Returned to full power: Engineers have developed a process that restores worn cathodes from used lithium ion batteries to build new ones

Humanity as a whole is creating far too much waste from the use of batteries, rechargeable or otherwise. Now a group of nanoengineers from the University of California, San Diego (UC San Diego) have managed to develop a method of recycling batteries that not only makes them usable again, but also restores them to their original capacities and conditions. The new recycling method is detailed in its entirety in a new research paper published recently in Green Chemistry.

The researchers said that their method involves a few simple steps, which begins by harvesting the degraded cathode particles from used batteries and then boiling and heat treating them. From this initial step, the researchers said they were able to build new batteries just from the regenerated cathodes. And the best part is that they were able to restore the storage capacity, charging time, and battery lifetime to original levels.

According to Zheng Chen, a professor of nanoengineering at UC San Diego, there is an enormous potential to cut down on both waste and costs in terms of using lithium ion batteries. “Think about the millions of tons of lithium ion battery waste in the future, especially with the rise of electric vehicles, and the depletion of precious resources like lithium and cobalt – mining more of these resources will contaminate our water and soil,” he said. “If we can sustainably harvest and reuse materials from old batteries, we can potentially prevent such significant environmental damage and waste.”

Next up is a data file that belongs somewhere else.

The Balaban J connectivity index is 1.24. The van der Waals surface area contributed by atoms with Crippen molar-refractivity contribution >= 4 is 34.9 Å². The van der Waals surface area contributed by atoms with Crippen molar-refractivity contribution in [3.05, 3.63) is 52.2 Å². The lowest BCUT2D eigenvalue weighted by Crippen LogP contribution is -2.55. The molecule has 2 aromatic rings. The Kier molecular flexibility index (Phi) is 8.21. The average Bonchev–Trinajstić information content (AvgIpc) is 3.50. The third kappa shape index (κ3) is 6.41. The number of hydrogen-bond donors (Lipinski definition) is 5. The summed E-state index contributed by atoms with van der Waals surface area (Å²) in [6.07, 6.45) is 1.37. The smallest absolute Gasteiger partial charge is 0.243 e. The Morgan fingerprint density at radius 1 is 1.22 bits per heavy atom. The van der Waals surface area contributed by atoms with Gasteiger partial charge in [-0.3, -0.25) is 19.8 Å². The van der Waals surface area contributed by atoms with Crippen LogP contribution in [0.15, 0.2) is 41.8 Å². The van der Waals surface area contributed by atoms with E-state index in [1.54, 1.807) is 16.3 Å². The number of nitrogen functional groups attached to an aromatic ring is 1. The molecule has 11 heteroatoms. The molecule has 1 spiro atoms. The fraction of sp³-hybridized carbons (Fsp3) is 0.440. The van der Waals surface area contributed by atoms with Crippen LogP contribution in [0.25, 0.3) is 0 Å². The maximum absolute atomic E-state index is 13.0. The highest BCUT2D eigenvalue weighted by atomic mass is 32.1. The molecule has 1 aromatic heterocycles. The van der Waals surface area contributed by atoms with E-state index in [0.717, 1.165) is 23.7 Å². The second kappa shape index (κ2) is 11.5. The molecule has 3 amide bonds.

The researchers noted that their method works to recover and restore a particular lithium ion battery cathode material called lithium cobalt oxide. It’s said to be widely used in consumer electronic devices like smartphones and laptops. At the same time, the method also works on NMC, a well-known lithium cathode that contains nickel, manganese and cobalt. This is the type used in most electric vehicles. So whether you’re a user of gadgets or typical consumer of electronic devices or electric cars, you’ll stand to benefit from this new battery recycling method.

Chen notes further in their research that there’s something particularly interesting about the process they came up with. And that is the fact that it’s essentially the exact same process used in the creation of the original cathode particles in the first place. He said that they were able to simply restore the degraded material by putting it through the same processing steps.

For their method, that means collecting the used cathode particles, pressurizing them in a hot, alkaline solution that contains lithium salt, and letting them all go through a short annealing process wherein the particles are heated to 800 degrees Celsius before being cooled very slowly.

Since they have pretty much shown that the method does indeed work, the researchers are now aiming for a solution to optimize the process for industrial scales. It is said that this could be possible by working with battery companies in Asia, which could be able to help in improving the initial cathode harvesting step. Also pertinent is their goal to make their method a general recycling process for all cathodes. With enough work, the process devised by the researchers here could solve the biggest problems with lithium batteries in one fell swoop.

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